edie Live survey reveals extent of gender pay gap in sustainability

The average annual salary of men working as energy, sustainability and resource efficiency professionals is £11,500 higher than women, edie Live's Sustainability Salary Snapshot survey has revealed.

Ahead of this month’s edie Live exhibition, 429 professionals from within the sustainability sector were surveyed on the specifics of their job role and associated salary and benefits packages. (Scroll down for infographic).

The Snapshot found that, on average, men working in sustainability are earning £51,000 annually, compared with just £39,500 earned by women. This difference of £11,500 is more than double the average gender pay gap of £5,732 for the whole of the UK, according to recent figures.

The edie Live survey’s respondents – the majority of which were aged between 36-55 – also confirmed that region, job role, seniority and industry type were all contributing factors to the varied amounts of pay in the profession.

As expected, London is the highest paying area for sustainability professionals, with an average salary of £60,500 – almost £25,000 higher than the UK’s lowest paying region of Yorkshire and the Humber, where workers also get the lowest bonus percentage at 3.3% and are least likely to have life assurance through their employer.

Career ladder

In terms of job role, graduates and trainees are likely to enter employment earning around £25,000, with those nearer the top of the ladder – at senior management level – paid £64,000 on average. Middle management and team leaders’ pay is directly in the middle of these two salaries at £42,000.

The chosen sector of sustainability professionals is also a big factor in the levels of pay they can expect. The utilities sector tops the salary rankings with average annual earnings of £51,500. This sector also pays the highest annual bonuses of 15.1% – which was given to 83% of those surveyed in this sector. But the utilities sector also has the biggest disparity between men and women, with an average salary gap of nearly £24,000.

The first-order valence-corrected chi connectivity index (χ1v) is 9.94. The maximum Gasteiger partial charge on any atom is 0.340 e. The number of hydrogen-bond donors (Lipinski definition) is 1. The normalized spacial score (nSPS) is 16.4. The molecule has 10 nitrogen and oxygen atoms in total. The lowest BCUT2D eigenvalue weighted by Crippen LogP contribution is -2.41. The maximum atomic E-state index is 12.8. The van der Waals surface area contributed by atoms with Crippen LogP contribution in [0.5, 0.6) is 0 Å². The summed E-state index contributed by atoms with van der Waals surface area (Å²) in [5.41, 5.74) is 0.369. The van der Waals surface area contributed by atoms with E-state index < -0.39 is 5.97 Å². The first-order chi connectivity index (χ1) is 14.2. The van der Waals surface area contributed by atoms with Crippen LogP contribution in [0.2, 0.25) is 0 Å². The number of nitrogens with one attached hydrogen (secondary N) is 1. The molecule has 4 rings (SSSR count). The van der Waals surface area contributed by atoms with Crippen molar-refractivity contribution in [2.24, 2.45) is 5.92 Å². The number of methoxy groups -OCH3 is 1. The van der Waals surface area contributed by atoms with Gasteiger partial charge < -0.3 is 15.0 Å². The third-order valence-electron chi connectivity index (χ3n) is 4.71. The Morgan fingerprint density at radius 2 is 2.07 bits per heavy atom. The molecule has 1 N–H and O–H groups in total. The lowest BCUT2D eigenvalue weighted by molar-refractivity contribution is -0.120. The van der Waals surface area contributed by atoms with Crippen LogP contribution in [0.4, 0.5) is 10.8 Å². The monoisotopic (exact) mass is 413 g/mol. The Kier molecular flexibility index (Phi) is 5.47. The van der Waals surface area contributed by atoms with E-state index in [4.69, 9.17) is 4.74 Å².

The lowest paying sector is central and local government, which offers an average salary of £35,700. Meanwhile, those working in the manufacturing and construction sectors are averaging salaries of £48,500, and those in the education sector are earning £45,000 – but only 20% are receiving annual bonuses, and even then they only total an average of 0.5% of annual pay.

When it comes to benefits packages, 89% of the survey’s respondents revealed that they receive an employer contribution pension, while just 29% have life assurance through their employer. Less than half of those surveyed (45%) have an annual bonus as part of their package, while more than a third (36%) receive a car allowance.

edie Live 2016 – your free pass

Whether you are a sustainability graduate or trainee, middle management or senior executive, edie Live 2016 has it covered, with the exhibition offering a two-day programme of free content, networking, insight and support.

Running from 17-18 May, edie Live will explore how sustainability professionals can embed sustainability and CSR issues into their organisation’s core operations with show topics ranging from green policy to resource efficiency and onsite solutions.

Find out more about edie Live 2016 and register to attend for free here.

Matt Mace

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